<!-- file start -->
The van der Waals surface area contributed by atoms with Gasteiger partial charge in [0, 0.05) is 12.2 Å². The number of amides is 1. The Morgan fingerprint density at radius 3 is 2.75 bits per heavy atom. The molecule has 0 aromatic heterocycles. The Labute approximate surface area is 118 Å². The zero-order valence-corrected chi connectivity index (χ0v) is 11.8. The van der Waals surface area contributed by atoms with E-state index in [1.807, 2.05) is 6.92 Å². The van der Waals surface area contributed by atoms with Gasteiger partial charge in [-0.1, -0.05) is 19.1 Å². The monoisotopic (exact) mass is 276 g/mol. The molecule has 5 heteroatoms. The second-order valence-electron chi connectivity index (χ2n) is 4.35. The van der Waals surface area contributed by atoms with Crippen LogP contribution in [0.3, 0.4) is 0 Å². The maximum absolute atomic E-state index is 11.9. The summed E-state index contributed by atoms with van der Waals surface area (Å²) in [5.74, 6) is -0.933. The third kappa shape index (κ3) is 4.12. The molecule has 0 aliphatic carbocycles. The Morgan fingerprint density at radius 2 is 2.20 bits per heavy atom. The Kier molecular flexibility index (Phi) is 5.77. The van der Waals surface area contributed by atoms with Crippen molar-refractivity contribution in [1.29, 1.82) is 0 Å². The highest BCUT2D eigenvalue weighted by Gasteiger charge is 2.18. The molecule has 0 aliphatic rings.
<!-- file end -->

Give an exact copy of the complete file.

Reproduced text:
The van der Waals surface area contributed by atoms with Gasteiger partial charge in [0, 0.05) is 12.2 Å². The number of amides is 1. The Morgan fingerprint density at radius 3 is 2.75 bits per heavy atom. The molecule has 0 aromatic heterocycles. The Labute approximate surface area is 118 Å². The zero-order valence-corrected chi connectivity index (χ0v) is 11.8. The van der Waals surface area contributed by atoms with E-state index in [1.807, 2.05) is 6.92 Å². The van der Waals surface area contributed by atoms with Gasteiger partial charge in [-0.1, -0.05) is 19.1 Å². The monoisotopic (exact) mass is 276 g/mol. The molecule has 5 heteroatoms. The second-order valence-electron chi connectivity index (χ2n) is 4.35. The van der Waals surface area contributed by atoms with Crippen LogP contribution in [0.3, 0.4) is 0 Å². The maximum absolute atomic E-state index is 11.9. The summed E-state index contributed by atoms with van der Waals surface area (Å²) in [5.74, 6) is -0.933. The third kappa shape index (κ3) is 4.12. The molecule has 0 aliphatic carbocycles. The Morgan fingerprint density at radius 2 is 2.20 bits per heavy atom. The Kier molecular flexibility index (Phi) is 5.77. The van der Waals surface area contributed by atoms with Crippen molar-refractivity contribution in [1.29, 1.82) is 0 Å². The highest BCUT2D eigenvalue weighted by Gasteiger charge is 2.18. The molecule has 0 aliphatic rings.